Tefera: It seems that I am promoting astronomy, space science and technology in Ethiopia only in recent [years], but it has been an interest of mine for a long time. In fact, I’ve [been interested in it] since I was in [elementary school].
When I was in grade eight, I used to read books about astronomy. I was determined to study astronomy if I got the chance to join a university. And I was capable of joining university because I was one of the top students in my class. However, there were no universities that offered astronomy. But that never stopped my passion. I was planning to choose philosophy and law as second and third fields of study.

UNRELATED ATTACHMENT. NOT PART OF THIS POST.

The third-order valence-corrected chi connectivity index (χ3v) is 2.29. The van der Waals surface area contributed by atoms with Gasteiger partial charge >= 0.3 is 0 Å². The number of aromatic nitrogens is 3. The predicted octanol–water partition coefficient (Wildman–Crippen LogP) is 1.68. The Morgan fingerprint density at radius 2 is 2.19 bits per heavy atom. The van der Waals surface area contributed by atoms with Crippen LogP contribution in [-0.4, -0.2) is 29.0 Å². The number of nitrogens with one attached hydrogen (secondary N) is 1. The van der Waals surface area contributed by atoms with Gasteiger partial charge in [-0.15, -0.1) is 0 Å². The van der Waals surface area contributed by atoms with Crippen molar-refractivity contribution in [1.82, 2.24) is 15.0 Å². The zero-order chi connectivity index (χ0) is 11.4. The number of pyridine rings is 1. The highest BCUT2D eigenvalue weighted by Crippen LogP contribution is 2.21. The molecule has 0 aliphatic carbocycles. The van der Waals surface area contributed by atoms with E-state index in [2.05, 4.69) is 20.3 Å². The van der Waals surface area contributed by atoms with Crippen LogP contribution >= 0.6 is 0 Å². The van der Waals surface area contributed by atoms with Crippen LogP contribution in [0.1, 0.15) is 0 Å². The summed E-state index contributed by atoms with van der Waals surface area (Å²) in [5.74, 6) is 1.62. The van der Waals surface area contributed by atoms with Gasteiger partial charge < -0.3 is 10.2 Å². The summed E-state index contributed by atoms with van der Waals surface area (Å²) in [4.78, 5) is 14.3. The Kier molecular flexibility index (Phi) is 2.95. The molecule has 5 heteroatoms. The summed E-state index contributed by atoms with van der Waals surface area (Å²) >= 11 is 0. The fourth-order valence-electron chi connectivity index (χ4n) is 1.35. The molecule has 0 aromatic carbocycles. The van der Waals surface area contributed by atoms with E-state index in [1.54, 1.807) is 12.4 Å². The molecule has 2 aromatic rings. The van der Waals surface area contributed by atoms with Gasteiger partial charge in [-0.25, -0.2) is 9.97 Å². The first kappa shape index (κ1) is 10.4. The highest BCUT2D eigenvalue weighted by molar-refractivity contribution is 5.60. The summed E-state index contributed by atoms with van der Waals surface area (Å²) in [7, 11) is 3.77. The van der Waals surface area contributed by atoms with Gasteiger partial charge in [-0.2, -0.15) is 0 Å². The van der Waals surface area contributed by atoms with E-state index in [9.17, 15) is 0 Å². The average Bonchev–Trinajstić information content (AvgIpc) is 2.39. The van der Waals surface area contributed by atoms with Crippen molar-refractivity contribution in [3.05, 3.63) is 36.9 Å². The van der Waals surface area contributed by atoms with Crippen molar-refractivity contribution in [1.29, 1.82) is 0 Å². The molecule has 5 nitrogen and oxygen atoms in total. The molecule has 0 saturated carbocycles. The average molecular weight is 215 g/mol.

However, all these did not work because of the politics at the time. The [war against the Dergue] took me away from high school when I was a 12th grade student.
More than 15 years of my life was spent in the armed struggle. Even during the war, the passion was with me. I followed what was happening around the world, especially in the field of space science. So when I was in the bushes as a guerrilla fighter or in government office, or after retirement, I have always been interested in space science and astronomy.
Do you think Ethiopia has the capacity to develop a space science programme, which requires huge investment?
Yes, it needs huge capital. If we had allocated a budget from the very beginning, in an appropriate and proportionate manner, the investment needed would not have been this huge. But even today the problem is not because it needs huge investment, it is perceived as huge.